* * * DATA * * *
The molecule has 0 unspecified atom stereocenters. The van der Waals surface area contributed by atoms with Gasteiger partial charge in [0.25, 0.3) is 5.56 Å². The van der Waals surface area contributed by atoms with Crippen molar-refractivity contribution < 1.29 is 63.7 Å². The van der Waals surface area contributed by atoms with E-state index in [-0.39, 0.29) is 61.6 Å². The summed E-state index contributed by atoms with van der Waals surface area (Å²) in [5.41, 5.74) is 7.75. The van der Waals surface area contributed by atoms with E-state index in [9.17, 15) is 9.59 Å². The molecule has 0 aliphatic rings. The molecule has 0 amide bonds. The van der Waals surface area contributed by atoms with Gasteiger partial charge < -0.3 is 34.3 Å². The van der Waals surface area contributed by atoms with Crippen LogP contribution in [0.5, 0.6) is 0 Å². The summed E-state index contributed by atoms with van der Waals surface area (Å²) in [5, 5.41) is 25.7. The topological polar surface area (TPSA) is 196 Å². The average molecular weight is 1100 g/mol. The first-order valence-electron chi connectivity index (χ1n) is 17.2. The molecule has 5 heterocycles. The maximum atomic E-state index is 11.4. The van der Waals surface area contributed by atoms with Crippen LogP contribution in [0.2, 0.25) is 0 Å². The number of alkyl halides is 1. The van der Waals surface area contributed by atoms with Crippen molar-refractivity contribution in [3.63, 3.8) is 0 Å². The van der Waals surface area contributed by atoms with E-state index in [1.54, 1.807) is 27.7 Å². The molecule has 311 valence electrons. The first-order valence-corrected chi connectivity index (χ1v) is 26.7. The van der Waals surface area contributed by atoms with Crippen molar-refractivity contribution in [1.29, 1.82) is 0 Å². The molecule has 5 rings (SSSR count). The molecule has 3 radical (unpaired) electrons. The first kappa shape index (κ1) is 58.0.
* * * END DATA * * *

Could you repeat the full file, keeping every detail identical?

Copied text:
The molecule has 0 unspecified atom stereocenters. The van der Waals surface area contributed by atoms with Gasteiger partial charge in [0.25, 0.3) is 5.56 Å². The van der Waals surface area contributed by atoms with Crippen molar-refractivity contribution < 1.29 is 63.7 Å². The van der Waals surface area contributed by atoms with E-state index in [-0.39, 0.29) is 61.6 Å². The summed E-state index contributed by atoms with van der Waals surface area (Å²) in [5.41, 5.74) is 7.75. The van der Waals surface area contributed by atoms with E-state index in [9.17, 15) is 9.59 Å². The molecule has 0 aliphatic rings. The molecule has 0 amide bonds. The van der Waals surface area contributed by atoms with Gasteiger partial charge < -0.3 is 34.3 Å². The van der Waals surface area contributed by atoms with Crippen LogP contribution in [0.5, 0.6) is 0 Å². The summed E-state index contributed by atoms with van der Waals surface area (Å²) in [5, 5.41) is 25.7. The topological polar surface area (TPSA) is 196 Å². The average molecular weight is 1100 g/mol. The first-order valence-electron chi connectivity index (χ1n) is 17.2. The molecule has 5 heterocycles. The maximum atomic E-state index is 11.4. The van der Waals surface area contributed by atoms with Crippen LogP contribution in [0.2, 0.25) is 0 Å². The number of alkyl halides is 1. The van der Waals surface area contributed by atoms with Crippen molar-refractivity contribution in [3.63, 3.8) is 0 Å². The van der Waals surface area contributed by atoms with E-state index in [1.54, 1.807) is 27.7 Å². The molecule has 311 valence electrons. The first-order valence-corrected chi connectivity index (χ1v) is 26.7. The van der Waals surface area contributed by atoms with Crippen molar-refractivity contribution in [1.29, 1.82) is 0 Å². The molecule has 5 rings (SSSR count). The molecule has 3 radical (unpaired) electrons. The first kappa shape index (κ1) is 58.0.